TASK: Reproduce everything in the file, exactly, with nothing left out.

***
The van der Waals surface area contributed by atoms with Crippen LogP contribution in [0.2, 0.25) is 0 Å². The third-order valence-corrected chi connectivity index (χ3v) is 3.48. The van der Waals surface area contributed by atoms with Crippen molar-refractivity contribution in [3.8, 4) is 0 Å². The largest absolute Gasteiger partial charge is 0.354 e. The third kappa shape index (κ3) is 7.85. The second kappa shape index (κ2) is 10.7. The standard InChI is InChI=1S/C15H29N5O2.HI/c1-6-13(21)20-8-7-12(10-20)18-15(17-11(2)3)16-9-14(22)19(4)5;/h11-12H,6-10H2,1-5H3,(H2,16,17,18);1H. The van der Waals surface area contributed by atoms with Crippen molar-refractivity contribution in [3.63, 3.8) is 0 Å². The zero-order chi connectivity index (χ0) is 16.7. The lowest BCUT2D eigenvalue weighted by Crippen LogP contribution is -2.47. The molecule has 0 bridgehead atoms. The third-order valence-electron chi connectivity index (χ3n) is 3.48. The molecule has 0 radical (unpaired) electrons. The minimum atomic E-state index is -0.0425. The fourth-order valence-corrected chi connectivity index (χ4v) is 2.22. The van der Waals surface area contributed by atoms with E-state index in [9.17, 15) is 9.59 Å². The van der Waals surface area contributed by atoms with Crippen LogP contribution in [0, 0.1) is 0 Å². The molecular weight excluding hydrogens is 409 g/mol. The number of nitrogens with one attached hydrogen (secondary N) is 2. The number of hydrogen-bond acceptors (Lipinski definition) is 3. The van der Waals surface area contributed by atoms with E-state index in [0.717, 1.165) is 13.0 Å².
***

The van der Waals surface area contributed by atoms with Crippen LogP contribution in [0.2, 0.25) is 0 Å². The third-order valence-corrected chi connectivity index (χ3v) is 3.48. The van der Waals surface area contributed by atoms with Crippen molar-refractivity contribution in [3.8, 4) is 0 Å². The largest absolute Gasteiger partial charge is 0.354 e. The third kappa shape index (κ3) is 7.85. The second kappa shape index (κ2) is 10.7. The standard InChI is InChI=1S/C15H29N5O2.HI/c1-6-13(21)20-8-7-12(10-20)18-15(17-11(2)3)16-9-14(22)19(4)5;/h11-12H,6-10H2,1-5H3,(H2,16,17,18);1H. The van der Waals surface area contributed by atoms with Crippen molar-refractivity contribution in [3.63, 3.8) is 0 Å². The zero-order chi connectivity index (χ0) is 16.7. The lowest BCUT2D eigenvalue weighted by Crippen LogP contribution is -2.47. The molecule has 0 bridgehead atoms. The third-order valence-electron chi connectivity index (χ3n) is 3.48. The molecule has 0 radical (unpaired) electrons. The minimum atomic E-state index is -0.0425. The fourth-order valence-corrected chi connectivity index (χ4v) is 2.22. The van der Waals surface area contributed by atoms with E-state index in [9.17, 15) is 9.59 Å². The van der Waals surface area contributed by atoms with Crippen LogP contribution in [0, 0.1) is 0 Å². The molecular weight excluding hydrogens is 409 g/mol. The number of nitrogens with one attached hydrogen (secondary N) is 2. The number of hydrogen-bond acceptors (Lipinski definition) is 3. The van der Waals surface area contributed by atoms with E-state index in [0.717, 1.165) is 13.0 Å².